In the early 1960s four young men from Liverpool, England, amazed the world with their musical talent. John Lennon, Paul McCartney, George Harrison, and Ringo Starr (real name—Richard Starkey) together were the Beatles, a rock-n-roll band which became the most popular music performers in the world. Even now, thirty-five years after the group disbanded, their music and recordings remain well-known and loved all over the world.
The legend of the Beatles as working-class lads who made it big with a lot of talent and a lot of luck is popular, but it does not quite hold true. John was attending an art college when the Beatles first were formed. Paul came from a family well-versed in music. Ringo was known as the best drummer in Liverpool even before he joined the Beatles. Even if the legend exaggerates the unlikeliness of their success, it does not diminish the high standards they achieved in writing songs, performing music, and shaping culture by the trends they joined or started.
The Beatles worked hard to achieve their success. For years they performed in the nightclubs of Liverpool and of Hamburg, Germany, learning how to play together as a band and learning how to keep the audience entertained with more than just their music. Ringo frequently sat in with the band long before he officially joined the Beatles. Oddly, their audition tape was rejected by several record companies because the executives believed that the Beatles’ style of music was losing popularity. At first none of them could see that the Beatles were going to revolutionize rock-n-roll music, making it more popular than ever before.
Most of their early songs were simple love ditties set to a dance rhythm, but even their earliest music signaled what was to follow. John’s word play in the song “Please Please Me” foreshadowed the more complex poetry of “I am the Walrus,” while the unconventional harmonies of “She Loves You” prepared their fans for the many musical experiments that would follow. Their early albums included their own compositions as well as their favorite songs by other artists. By 1965 they were hitting their stride musically, ready to create a new sound or two on every album. The album Help! contained two of Paul’s masterpieces, “Yesterday” and “I’ve Just Seen a Face,” while on the title track John expressed the pain of feeling out of control and feeling down.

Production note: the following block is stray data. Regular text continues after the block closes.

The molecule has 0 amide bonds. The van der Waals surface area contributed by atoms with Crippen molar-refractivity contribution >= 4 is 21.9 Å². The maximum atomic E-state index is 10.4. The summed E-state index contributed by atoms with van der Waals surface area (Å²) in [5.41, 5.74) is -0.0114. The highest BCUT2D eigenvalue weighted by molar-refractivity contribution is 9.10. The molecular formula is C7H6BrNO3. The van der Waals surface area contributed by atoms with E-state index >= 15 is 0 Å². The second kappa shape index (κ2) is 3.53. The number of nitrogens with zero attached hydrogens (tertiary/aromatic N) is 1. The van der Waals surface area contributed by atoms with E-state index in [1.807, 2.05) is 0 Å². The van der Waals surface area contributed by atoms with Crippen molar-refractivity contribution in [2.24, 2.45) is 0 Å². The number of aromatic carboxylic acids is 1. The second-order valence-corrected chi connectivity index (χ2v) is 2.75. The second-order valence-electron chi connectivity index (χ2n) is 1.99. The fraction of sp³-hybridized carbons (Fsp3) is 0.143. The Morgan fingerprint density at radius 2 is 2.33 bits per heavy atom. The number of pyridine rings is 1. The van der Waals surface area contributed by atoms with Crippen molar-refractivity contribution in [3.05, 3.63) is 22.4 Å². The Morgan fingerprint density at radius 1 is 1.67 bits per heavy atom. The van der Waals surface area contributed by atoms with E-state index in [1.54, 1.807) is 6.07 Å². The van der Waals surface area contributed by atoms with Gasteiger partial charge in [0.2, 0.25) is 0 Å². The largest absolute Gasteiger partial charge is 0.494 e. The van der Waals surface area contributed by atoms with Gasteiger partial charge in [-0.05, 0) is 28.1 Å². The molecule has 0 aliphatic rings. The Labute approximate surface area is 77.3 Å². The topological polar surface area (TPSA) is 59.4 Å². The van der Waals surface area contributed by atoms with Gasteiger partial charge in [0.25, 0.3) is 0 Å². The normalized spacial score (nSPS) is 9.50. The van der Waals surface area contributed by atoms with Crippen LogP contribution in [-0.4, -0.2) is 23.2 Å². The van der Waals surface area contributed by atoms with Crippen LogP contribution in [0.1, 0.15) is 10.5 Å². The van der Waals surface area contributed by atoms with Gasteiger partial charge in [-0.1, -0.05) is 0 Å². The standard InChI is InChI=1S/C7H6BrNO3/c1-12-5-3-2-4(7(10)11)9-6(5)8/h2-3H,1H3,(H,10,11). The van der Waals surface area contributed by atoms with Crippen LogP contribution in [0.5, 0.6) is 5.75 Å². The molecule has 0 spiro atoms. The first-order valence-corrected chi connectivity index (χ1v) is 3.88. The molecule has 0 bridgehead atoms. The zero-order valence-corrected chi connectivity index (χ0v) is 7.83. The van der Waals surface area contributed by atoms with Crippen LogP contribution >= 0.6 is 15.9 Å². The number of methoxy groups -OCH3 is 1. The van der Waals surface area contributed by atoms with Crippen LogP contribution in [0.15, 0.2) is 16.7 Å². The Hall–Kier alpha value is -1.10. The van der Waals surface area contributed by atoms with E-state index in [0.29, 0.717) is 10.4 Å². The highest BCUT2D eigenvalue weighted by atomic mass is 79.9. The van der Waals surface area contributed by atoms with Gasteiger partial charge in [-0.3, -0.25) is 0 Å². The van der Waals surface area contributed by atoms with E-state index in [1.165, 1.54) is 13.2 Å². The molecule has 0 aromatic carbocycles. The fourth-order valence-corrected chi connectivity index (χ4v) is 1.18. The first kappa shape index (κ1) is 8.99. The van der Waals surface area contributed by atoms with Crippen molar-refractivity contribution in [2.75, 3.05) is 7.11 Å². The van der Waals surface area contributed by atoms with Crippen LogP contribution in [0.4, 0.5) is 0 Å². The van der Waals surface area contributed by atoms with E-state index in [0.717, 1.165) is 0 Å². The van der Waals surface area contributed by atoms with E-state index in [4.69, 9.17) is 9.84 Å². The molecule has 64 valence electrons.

The next two albums, Rubber Soul and Revolver, continued to be filled with remarkable songs showing the Beatles musical mastery and their willingness to work new sounds into rock music. At the same time, they were following an exhausting schedule of concerts and movies. By 1966, they were writing and singing songs like “Paperback Writer” that could not be performed well on stage. On August 29, 1966, the Beatles stopped performing live concerts and became a studio band.
Their next album, Sergeant Pepper’s Lonely Hearts Club Band, was one of rock’s first “concept albums,” although many of the songs were less memorable than those of their earlier albums. By Christmas they had completed an album and made-for-television movie, Magical Mystery Tour, which continued the experimenting for which they were known. The movie was not well-received, especially because it was first broadcast in black and white, but it has stood the test of time. In 1968 the Beatles released a two disc album, officially called The Beatles but usually named the White Album. Their greatest song of the year, “Hey Jude,” was not released on the White Album, but as a single it was number one on the American charts for nine consecutive weeks.
Their greatest album came at the end of their run, when they were already about to split apart as a group. They had spent time in front of the camera creating an album and movie called Let It Be, and scenes from the movie show the tension they felt within the group. In spite of that stress, they agreed to come together for one more album, the astounding Abbey Road. Including two gems from George Harrison, “Something” and “Here Comes the Sun,” the album closes with a montage of song fragments that are knit together in a complex yet successful medley.
The disbanding of the Beatles allowed them to pursue separate interests, including solo careers. John was assassinated in December 1980, and George died of cancer in November 2001. Paul and Ringo continue to perform and record music in their “retirement years.” Best of all, the music of the Beatles remains easily available. All their official recordings, some of their studio out-takes, and even a successful parody called “The Rutles” will keep the legend of the Beatles alive forever.